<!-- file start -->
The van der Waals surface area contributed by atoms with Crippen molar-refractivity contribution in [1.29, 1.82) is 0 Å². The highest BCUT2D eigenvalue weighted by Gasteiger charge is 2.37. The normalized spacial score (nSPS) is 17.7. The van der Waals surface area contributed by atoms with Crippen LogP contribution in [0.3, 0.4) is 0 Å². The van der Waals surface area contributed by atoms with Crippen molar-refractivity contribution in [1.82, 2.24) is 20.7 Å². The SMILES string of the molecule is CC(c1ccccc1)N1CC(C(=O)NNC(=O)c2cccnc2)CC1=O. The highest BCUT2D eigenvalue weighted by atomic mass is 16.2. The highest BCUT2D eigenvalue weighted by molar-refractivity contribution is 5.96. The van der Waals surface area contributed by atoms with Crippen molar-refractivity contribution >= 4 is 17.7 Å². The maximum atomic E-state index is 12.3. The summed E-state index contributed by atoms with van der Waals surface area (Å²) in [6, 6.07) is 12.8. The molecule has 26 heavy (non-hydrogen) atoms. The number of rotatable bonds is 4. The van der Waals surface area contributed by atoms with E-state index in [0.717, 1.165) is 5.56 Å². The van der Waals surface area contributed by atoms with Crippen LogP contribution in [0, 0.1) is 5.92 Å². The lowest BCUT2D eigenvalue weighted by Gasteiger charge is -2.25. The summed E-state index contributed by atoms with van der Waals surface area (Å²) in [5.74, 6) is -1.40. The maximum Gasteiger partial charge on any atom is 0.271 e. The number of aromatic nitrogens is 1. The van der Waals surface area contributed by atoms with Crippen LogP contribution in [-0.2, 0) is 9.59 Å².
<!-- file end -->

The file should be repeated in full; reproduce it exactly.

The van der Waals surface area contributed by atoms with Crippen molar-refractivity contribution in [1.29, 1.82) is 0 Å². The highest BCUT2D eigenvalue weighted by Gasteiger charge is 2.37. The normalized spacial score (nSPS) is 17.7. The van der Waals surface area contributed by atoms with Crippen LogP contribution in [0.3, 0.4) is 0 Å². The van der Waals surface area contributed by atoms with Crippen molar-refractivity contribution in [1.82, 2.24) is 20.7 Å². The SMILES string of the molecule is CC(c1ccccc1)N1CC(C(=O)NNC(=O)c2cccnc2)CC1=O. The highest BCUT2D eigenvalue weighted by atomic mass is 16.2. The highest BCUT2D eigenvalue weighted by molar-refractivity contribution is 5.96. The van der Waals surface area contributed by atoms with Crippen molar-refractivity contribution >= 4 is 17.7 Å². The maximum atomic E-state index is 12.3. The summed E-state index contributed by atoms with van der Waals surface area (Å²) in [6, 6.07) is 12.8. The molecule has 26 heavy (non-hydrogen) atoms. The number of rotatable bonds is 4. The van der Waals surface area contributed by atoms with E-state index in [0.717, 1.165) is 5.56 Å². The van der Waals surface area contributed by atoms with Crippen LogP contribution in [0, 0.1) is 5.92 Å². The lowest BCUT2D eigenvalue weighted by Gasteiger charge is -2.25. The summed E-state index contributed by atoms with van der Waals surface area (Å²) in [5.74, 6) is -1.40. The maximum Gasteiger partial charge on any atom is 0.271 e. The number of aromatic nitrogens is 1. The van der Waals surface area contributed by atoms with Crippen LogP contribution in [-0.2, 0) is 9.59 Å².